Type: Design & Interior Architecture
Size: 48 m2
Location: Barcelona City, Spain
Design & Architecture: Studio P10 & Miel Arquitectos
Parlament29 is our investigation into the contrasts of 21st century urban living, a cocoon of peace and tranquility in the heart of a bustling city.
The Objectives: Deconstructing the rigid barriers of the 1890 Eixample layout. The North facing apartment is designed to funnel the light reflecting from the opposite buildings and courtyard.
With the utilisation of the 48sqm2 space being the key aim, individual zones create a flexible response to the residential needs – Work, Rest, Play, Fuel & Hygiene.
The Premise: Our strategy lay in connecting a happening of personal and social use inside a double skin. A nest of peacefulness positioned at the center of the space, acting as a diagonal channel, infusing the light to penetrate deeper into the eating – living – working area, continuing through to the kitchen area and finally the bathroom.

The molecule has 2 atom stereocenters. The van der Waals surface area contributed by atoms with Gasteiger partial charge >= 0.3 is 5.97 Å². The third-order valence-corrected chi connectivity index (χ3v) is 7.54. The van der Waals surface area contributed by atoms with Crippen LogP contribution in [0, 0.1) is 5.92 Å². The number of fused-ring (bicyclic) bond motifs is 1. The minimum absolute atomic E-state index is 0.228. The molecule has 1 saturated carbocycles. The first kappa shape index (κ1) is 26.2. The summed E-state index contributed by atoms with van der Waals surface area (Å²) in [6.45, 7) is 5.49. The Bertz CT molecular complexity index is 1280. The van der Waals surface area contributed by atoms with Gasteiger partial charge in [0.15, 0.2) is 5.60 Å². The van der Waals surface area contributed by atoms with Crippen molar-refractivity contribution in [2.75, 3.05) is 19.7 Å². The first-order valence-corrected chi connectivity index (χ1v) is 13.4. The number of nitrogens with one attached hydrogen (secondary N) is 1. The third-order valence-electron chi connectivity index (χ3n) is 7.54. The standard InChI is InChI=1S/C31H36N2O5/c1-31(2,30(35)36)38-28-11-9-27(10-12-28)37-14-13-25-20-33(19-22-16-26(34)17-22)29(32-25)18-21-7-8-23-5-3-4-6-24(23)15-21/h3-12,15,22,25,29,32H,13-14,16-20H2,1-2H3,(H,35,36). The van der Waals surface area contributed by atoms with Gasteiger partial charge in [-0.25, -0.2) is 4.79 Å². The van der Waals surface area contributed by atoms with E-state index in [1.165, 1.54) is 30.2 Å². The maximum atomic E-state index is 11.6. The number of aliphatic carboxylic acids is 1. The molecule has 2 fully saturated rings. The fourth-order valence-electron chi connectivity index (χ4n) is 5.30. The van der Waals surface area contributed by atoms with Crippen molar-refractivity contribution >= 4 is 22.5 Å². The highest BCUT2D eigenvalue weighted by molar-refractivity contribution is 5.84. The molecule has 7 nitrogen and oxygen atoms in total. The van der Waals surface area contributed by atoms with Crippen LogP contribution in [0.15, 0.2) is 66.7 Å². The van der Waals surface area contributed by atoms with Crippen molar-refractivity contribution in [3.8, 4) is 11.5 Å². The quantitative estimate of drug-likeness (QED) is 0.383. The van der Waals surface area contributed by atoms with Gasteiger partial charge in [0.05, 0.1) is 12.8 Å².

In this way the bedroom, normally underused during the day, turns into a passage of light and ventilation, and it’s form provides a sitting bench or perhaps an improvised stage for those nights where time seems to stand still.
Pushing the boundaries of the norm and testing little distortions, we continued our investigation into everyday living and inhabitation. The nest is wrapped with oak and privatised with curtains and a sliding door. It sits in a position of privileged isolation, levitating between a retractable hidden guest bed and the air-conditioning units.
A door (which doubles as a blackboard) and a curtain test the ambivalent relationship between the kitchen and bathroom, with the sink situated in exile between the two. The bathroom’s black tiles praise the shadows, and their clean lines contrast with the up-lit imperfections of the 19th century exposed brick.
Parlament29 is our historical journey. By stripping back the layers of time, the birth of the Eixample and all the entwined lives and stories, contrast with the nomadic flexible existence of the 21st century. Perhaps in 100 years designers and architects will be revealing our small contribution. We hope so!